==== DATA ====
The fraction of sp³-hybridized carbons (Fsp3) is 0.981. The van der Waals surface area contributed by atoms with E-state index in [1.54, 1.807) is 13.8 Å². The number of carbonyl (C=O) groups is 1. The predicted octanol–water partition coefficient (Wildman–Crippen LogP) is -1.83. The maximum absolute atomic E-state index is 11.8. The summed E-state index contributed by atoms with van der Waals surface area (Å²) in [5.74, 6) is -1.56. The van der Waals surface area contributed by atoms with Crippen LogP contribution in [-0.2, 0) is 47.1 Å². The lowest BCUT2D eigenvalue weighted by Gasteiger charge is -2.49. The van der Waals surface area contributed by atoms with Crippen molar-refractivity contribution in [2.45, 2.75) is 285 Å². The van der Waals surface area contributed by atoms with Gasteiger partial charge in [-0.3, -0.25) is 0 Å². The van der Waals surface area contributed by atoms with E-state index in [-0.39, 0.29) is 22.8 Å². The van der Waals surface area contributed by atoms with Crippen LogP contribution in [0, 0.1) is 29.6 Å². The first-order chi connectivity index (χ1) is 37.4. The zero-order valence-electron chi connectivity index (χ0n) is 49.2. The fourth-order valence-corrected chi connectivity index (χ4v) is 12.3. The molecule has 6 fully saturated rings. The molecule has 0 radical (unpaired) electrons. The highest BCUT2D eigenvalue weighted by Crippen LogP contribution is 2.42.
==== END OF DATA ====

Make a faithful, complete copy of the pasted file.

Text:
The fraction of sp³-hybridized carbons (Fsp3) is 0.981. The van der Waals surface area contributed by atoms with E-state index in [1.54, 1.807) is 13.8 Å². The number of carbonyl (C=O) groups is 1. The predicted octanol–water partition coefficient (Wildman–Crippen LogP) is -1.83. The maximum absolute atomic E-state index is 11.8. The summed E-state index contributed by atoms with van der Waals surface area (Å²) in [5.74, 6) is -1.56. The van der Waals surface area contributed by atoms with Crippen LogP contribution in [-0.2, 0) is 47.1 Å². The lowest BCUT2D eigenvalue weighted by Gasteiger charge is -2.49. The van der Waals surface area contributed by atoms with Crippen molar-refractivity contribution in [2.45, 2.75) is 285 Å². The van der Waals surface area contributed by atoms with Gasteiger partial charge in [-0.3, -0.25) is 0 Å². The van der Waals surface area contributed by atoms with E-state index in [-0.39, 0.29) is 22.8 Å². The van der Waals surface area contributed by atoms with Crippen LogP contribution in [0, 0.1) is 29.6 Å². The first-order chi connectivity index (χ1) is 37.4. The zero-order valence-electron chi connectivity index (χ0n) is 49.2. The fourth-order valence-corrected chi connectivity index (χ4v) is 12.3. The molecule has 6 fully saturated rings. The molecule has 0 radical (unpaired) electrons. The highest BCUT2D eigenvalue weighted by Crippen LogP contribution is 2.42.